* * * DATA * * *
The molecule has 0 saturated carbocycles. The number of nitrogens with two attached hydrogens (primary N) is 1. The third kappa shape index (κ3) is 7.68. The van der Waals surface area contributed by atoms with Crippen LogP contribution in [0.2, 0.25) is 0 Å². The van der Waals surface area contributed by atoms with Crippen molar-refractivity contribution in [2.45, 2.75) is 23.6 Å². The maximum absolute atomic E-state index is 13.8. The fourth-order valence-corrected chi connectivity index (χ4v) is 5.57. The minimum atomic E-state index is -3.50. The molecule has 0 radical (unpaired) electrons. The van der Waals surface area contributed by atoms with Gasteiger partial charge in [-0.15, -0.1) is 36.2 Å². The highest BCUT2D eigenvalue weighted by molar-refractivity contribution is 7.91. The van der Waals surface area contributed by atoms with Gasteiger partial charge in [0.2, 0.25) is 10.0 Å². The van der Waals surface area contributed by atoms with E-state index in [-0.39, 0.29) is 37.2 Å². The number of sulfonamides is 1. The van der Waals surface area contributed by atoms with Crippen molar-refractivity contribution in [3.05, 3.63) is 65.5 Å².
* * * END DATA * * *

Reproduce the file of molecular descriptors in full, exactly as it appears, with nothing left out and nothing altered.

The molecule has 0 saturated carbocycles. The number of nitrogens with two attached hydrogens (primary N) is 1. The third kappa shape index (κ3) is 7.68. The van der Waals surface area contributed by atoms with Crippen LogP contribution in [0.2, 0.25) is 0 Å². The van der Waals surface area contributed by atoms with Crippen molar-refractivity contribution in [2.45, 2.75) is 23.6 Å². The maximum absolute atomic E-state index is 13.8. The fourth-order valence-corrected chi connectivity index (χ4v) is 5.57. The minimum atomic E-state index is -3.50. The molecule has 0 radical (unpaired) electrons. The van der Waals surface area contributed by atoms with Gasteiger partial charge in [-0.15, -0.1) is 36.2 Å². The highest BCUT2D eigenvalue weighted by molar-refractivity contribution is 7.91. The van der Waals surface area contributed by atoms with Gasteiger partial charge in [0.2, 0.25) is 10.0 Å². The van der Waals surface area contributed by atoms with E-state index in [-0.39, 0.29) is 37.2 Å². The number of sulfonamides is 1. The van der Waals surface area contributed by atoms with Crippen molar-refractivity contribution in [3.05, 3.63) is 65.5 Å².